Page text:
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Invited Commentary
Health Policy
August 7, 2019

Refining the Definition of US Safety-Net Hospitals to Improve Population Health

Author Affiliations
  • 1Division of General Internal Medicine, Department of Medicine, Hennepin Healthcare, Minneapolis, Minnesota
  • 2Hennepin Healthcare Research Institute, Minneapolis, Minnesota
JAMA Netw Open. 2019;2(8):e198562. doi:10.1001/jamanetworkopen.2019.8562

Safety-net hospitals (SNHs) in the United States provide care for individuals and families regardless of their ability to pay.1 Since 1986, SNHs have received supplemental federal compensation through Medicare Disproportionate Share Hospital (DSH) payments. These payments have historically been calculated based on the proportion of hospital days accounted for by Medicare Supplemental Security Income plus Medicaid, non-Medicare inpatient days. The Affordable Care Act (ACA) modified this definition and reduced DSH payments to offset a growing insured, low-income population.2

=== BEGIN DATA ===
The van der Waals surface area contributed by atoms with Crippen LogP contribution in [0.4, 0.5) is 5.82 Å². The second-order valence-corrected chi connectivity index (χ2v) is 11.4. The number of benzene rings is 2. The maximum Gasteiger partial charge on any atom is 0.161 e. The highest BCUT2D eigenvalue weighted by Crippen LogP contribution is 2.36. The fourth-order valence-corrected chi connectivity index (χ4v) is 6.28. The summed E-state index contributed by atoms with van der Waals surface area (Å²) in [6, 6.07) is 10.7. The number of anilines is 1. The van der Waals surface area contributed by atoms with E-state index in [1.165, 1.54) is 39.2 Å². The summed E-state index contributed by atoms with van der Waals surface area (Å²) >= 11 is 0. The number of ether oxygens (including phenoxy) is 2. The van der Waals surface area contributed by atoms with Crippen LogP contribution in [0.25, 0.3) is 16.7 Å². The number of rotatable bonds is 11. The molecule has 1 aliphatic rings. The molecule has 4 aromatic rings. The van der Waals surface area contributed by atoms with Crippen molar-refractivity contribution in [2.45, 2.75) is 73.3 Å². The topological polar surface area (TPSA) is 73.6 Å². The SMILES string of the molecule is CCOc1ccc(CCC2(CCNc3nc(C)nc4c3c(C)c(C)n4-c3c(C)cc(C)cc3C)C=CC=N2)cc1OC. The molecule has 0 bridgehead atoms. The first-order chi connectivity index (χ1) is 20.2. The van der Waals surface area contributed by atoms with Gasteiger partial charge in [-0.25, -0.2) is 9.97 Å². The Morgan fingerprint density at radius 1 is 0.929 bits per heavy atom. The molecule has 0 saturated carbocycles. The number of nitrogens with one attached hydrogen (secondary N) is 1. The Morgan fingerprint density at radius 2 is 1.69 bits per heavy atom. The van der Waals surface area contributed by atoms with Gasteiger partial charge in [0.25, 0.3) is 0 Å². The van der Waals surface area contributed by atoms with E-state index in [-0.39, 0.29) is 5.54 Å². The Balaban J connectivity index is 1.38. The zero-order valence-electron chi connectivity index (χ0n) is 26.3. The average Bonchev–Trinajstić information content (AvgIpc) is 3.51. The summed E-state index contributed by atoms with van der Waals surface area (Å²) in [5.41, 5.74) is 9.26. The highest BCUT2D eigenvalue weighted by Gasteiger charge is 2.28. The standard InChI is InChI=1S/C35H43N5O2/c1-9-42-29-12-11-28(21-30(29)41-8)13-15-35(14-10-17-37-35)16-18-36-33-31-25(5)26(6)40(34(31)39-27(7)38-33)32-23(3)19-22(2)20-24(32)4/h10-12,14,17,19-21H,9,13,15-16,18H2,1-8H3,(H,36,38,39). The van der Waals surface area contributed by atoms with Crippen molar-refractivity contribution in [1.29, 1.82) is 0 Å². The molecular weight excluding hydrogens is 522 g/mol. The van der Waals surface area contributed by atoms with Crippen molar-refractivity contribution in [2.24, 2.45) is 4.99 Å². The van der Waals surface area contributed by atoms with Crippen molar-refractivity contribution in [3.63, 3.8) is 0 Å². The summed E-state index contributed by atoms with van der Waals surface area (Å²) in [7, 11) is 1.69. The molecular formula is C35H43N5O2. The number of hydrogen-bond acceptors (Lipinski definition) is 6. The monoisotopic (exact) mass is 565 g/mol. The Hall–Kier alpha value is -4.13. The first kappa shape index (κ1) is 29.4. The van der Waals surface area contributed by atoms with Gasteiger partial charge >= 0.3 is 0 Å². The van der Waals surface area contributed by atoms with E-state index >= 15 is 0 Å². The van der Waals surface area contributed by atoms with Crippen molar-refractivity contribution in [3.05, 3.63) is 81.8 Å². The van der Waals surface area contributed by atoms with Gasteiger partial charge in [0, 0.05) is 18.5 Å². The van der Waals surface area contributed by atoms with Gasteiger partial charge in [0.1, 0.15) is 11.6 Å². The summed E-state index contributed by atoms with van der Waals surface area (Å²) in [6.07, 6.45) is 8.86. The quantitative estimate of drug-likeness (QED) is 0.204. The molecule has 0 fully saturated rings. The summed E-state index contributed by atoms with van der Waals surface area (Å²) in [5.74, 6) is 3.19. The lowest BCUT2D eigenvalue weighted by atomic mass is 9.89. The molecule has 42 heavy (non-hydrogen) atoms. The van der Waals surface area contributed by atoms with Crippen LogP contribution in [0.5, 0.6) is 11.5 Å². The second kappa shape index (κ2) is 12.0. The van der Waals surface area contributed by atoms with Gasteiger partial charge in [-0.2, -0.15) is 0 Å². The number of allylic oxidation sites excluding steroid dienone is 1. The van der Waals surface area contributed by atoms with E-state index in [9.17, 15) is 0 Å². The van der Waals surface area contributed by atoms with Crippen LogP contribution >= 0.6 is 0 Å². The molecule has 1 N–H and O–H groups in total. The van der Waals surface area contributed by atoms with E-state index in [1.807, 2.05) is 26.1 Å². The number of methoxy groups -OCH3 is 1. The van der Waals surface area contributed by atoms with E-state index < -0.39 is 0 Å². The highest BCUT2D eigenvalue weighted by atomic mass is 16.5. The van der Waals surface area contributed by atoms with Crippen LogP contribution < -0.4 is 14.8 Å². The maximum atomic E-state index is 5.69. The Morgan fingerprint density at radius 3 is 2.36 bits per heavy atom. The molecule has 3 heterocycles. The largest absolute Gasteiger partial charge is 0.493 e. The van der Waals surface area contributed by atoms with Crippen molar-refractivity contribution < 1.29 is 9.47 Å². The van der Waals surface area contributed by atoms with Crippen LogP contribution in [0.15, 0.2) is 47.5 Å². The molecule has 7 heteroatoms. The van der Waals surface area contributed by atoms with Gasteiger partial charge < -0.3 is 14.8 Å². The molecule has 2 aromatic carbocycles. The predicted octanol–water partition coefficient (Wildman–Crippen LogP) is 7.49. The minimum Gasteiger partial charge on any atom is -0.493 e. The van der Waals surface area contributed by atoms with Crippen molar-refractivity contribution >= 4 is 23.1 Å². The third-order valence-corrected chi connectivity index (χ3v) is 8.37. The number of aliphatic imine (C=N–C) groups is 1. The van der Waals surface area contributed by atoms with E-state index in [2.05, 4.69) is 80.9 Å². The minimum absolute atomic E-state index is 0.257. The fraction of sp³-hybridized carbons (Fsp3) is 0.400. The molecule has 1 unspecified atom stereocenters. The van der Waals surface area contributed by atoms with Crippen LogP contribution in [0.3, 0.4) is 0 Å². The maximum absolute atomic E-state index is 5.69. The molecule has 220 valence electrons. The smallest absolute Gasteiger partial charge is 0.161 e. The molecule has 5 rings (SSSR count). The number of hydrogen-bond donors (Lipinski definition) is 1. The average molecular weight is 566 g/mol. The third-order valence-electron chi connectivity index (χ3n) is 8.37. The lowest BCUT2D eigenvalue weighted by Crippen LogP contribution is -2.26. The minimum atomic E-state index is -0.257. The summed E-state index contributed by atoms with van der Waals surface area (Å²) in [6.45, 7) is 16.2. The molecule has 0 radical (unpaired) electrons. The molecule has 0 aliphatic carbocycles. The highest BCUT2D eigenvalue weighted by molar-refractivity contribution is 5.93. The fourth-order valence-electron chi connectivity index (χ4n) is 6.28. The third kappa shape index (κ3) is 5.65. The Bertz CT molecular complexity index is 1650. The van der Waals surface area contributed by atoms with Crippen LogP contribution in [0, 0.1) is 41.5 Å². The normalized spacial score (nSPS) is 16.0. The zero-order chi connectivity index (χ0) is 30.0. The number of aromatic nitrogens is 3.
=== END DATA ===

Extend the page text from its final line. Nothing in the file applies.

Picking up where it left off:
In JAMA Network Open, Popescu et al3 highlight the implications of modifying the definition of SNHs used by the Centers for Medicare & Medicaid Services to allocate DSH payments. The authors examined concordance among SNH definitions based on the traditional Medicare DSH index and 2 commonly used contrasting definitions of safety-net status, the proportion of inpatient stays that were uninsured or paid by Medicaid and the cost of uncompensated care. They defined SNHs as those in the top quartile of each definition and found that each definition isolated a unique group of hospitals with limited overlap. Their results demonstrate that the definition of SNH is not merely a semantic policy detail; rather, it defines the purpose of the program and could determine the financial viability of hundreds of US hospitals.

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